The drastic effects of the climate crisis on global heating became increasingly undeniable this month as wildfires ravage across Southern Europe. At least eight people have tragically died, and thousands have been evacuated from their homes as extreme weather raged parts of Turkey, Italy and Greece. As our research strives to demonstrate, it is the most precarious and vulnerable that suffer the climate catastrophe’s most acute damage; a context that is inextricable from colonial histories. This week, as temperatures exceeded 40°C in Greece, refugees and asylum seekers were and are trapped in camps and detention centres in unconscionable conditions. For this month’s newsletter, we show our solidarity with the migrants who are suffocating at the frontline of the climate crisis and call on the Greek government to immediately evacuate those held in detention and living in camps. We begin by sharing a translated statement written by Solidarity With Migrants and Viktoria Solidarity. We close with research into the entangled context of climate and colonialism, as well as share links for how to support this tragic context.
"We cannot breathe in here and outside it is worse. There is no shade anywhere. There is no tent. No tree. The place is burning and we do not have a water hose to relieve ourselves. No one cares about us or if we will endure, how much longer will we last? It feels like we are garbage. For a long time, no camp administrator cared to call for a technician to fix or change the faulty air conditioners... " We have been asking the police to call someone for more than a month and a half. They note it. They tell us that someone will come. And they never come. The situation today, now, is threatening. We ask for the water hose in order to throw water around and they won't give it to us." — Amygdaleza, August 2021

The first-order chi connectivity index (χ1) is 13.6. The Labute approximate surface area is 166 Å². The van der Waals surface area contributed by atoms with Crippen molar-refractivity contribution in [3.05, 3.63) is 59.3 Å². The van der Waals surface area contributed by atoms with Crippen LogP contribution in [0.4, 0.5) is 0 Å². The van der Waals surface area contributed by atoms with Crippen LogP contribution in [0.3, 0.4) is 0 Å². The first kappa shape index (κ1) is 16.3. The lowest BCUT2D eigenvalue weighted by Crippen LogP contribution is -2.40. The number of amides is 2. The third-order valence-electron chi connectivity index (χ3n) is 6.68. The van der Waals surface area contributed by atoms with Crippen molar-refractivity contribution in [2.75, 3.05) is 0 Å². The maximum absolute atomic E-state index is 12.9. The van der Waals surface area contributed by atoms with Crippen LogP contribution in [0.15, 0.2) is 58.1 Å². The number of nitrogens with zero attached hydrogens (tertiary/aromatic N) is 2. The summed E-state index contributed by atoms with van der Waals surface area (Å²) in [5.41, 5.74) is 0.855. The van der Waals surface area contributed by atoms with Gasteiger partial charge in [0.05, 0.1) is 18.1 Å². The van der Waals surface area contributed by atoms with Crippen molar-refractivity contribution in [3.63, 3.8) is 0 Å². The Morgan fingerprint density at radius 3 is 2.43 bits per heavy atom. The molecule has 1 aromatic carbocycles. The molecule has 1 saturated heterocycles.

The fires that broke out in the last twenty-four hours should have found the state mechanism aware and ready, for days, because of the prolonged heat (and therefore of the increased possibility of fires). Only all this state mechanism was incapable of defeating the flames. From Greece to Turkey, governments had to choose between which houses and which areas they would (try to) save, and which they would not. The final report in Greece is that dozens of areas have been completely burned and hundreds of houses have been destroyed.
Due to the fire of Aug 3, we once more saw the criminal face of the Greek state. At a time when Varybobi and Tatoi were burning, less than a kilometer away from the flames, the migrant women in the Amygdaleza camp were drowning in the smoke. Later, even the water was cut off. Those who are being punished by the Greek state for their immigration status by imprisoning them in Amygdaleza, experienced once again what a modern concentration camp is like. The living conditions in the camp are abysmal in all respects. Crowded containers that reach 50°C in the summer heat. Living there is torturous and beyond all reason. Later that day, while there was a government recommendation that everyone in Athens should stay in their home with windows and doors tightly closed because of the harmful air particles, those incarcerated in the refugee camps remained exposed to the smoke and ashes. The prisoners of Amygdaleza could not run away from the flames. Families and relatives were not allowed to visit them as the road was closed and access was impossible. No rescue operation was ever set up for them. At a time when locals were anxious about their homes and trying to protect themselves, the incarcerated immigrants thought that the only way to escape Amygdaleza, from this hell of "administrative detention" and lawful torture, was for the fire to reach them. Caged, unable to move in any direction, they saw the flames approaching and the atmosphere full of ashes suffocating them. For many hours they had no water, and for even more they had neither air conditioning nor cold water in containers where the temperature reached up to 50°C.